Did the Orioles shift the paradigm last September?


Last night MASN replayed the game between the Baltimore Orioles and New York that took place on September 6, 2012. You might remember that game, as the O’s blew a 6-1 lead in the top of the 8th when New York put five runs on the board against the Orioles’ pen to tie the game. However on the same night that the O’s unveiled the bronze statue of Cal Ripken Jr., Adam Jones did his best Ripken impression in the last of that same eighth inning and homered to left field putting the Orioles ahead to stay. (Mark Reynolds would follow with a two-run shot, and Chris Davis added a solo homer for good measure.)

Courtesy of Joy R. Absalon-USA TODAY Sports

Let’s face it; had this game been played somewhere between 1998-2011, odds are the O’s wouldn’t even have had a 6-1 lead to blow in the 8th inning. However if they had and they would have had any team (but especially New York – or Boston for that matter) come back on them in that manner, it would have  “game over.” I remember a game in 2007 against the Washington Nationals in which the game seemed to go back and forth time and time again. However each time the Orioles (led at the time by Sam Perlozzo) got the lead, you could almost see on their faces that they were wondering how Washington would get the lead back. Sure enough after a bad hop here and an error or two there, the Orioles trailed again.

A lot of people like to pun some of the Showalterisms such as “I saw that look in his eye,” but sometimes that makes a difference. The 2012 Orioles were noted for many things, perhaps most pertinently the whole play ’till the last out idea. They never gave in, and that definitely stands for something. In watching the film of that game last night, I never saw the look of defeat, self-doubt, or the deer-in-the-headlights look on any of the Orioles’ faces after New York came back. Instead I saw looks of resolve, which was exactly what was missing in the aforementioned game in 2007. (It’s also worth mentioning that there’s a big difference in the quality of the players and the leadership between 2007 and 2012.)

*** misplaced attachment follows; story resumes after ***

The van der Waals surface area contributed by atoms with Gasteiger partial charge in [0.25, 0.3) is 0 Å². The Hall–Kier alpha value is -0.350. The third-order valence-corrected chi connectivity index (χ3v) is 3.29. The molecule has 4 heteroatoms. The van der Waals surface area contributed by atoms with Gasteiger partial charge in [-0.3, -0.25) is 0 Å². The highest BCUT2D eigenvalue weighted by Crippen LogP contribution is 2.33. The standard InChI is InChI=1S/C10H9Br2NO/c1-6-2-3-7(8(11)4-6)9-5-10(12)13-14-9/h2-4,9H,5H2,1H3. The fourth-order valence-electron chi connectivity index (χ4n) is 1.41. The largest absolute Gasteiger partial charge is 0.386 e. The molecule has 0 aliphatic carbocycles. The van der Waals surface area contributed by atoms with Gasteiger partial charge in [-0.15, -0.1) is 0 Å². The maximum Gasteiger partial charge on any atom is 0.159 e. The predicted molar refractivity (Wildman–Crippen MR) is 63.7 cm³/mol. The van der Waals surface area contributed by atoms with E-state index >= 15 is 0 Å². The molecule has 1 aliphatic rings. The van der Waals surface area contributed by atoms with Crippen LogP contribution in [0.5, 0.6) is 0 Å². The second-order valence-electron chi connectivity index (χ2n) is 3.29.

Unfortunately it’s too early to say whether or not what we witnessed on September 6th of last year was a true paradigm shift. If the Orioles struggle in 2013 and beyond, it might just have been a flash in the pan so to speak. It seems that most of the national media and many members of the fan base are resigned to that fact. However…what if that doesn’t happen? There were a lot of big wins in 2012, many of which came in dramatic fashion. Wilson’s Betemit’s walk off homer against Oakland last April comes to mind, as does Nick Markakis‘ go-ahead homer last May in Washington, and Taylor Teagarden‘s heroics in July against Detroit. However if the O’s continue the trend of playing competitive baseball beyond 2012, that September 6th game would be the representative moment of a paradigm shift (More realistically you might look back to the 9/28/11 walk off win against Boston, however you get my point.) The stakes in that game were so high, and obviously it was done under the backdrop of the Cal Ripken statue. It’s tough to get much better than that.

That moment was a poignant one in Orioles’ history, and the Birds now have to find a way to ensure that writers such as myself will always point back to it as proof of a turning point. That’s a task that will not begin or end in 2013. Instead it’s an ongoing geometric ray, which moves forward from that moment in time. We know that the 2012 Orioles answered the bell. It’s now up to current and future incarnations of the club to continually do the same, proving that moment as a true paradigm shift.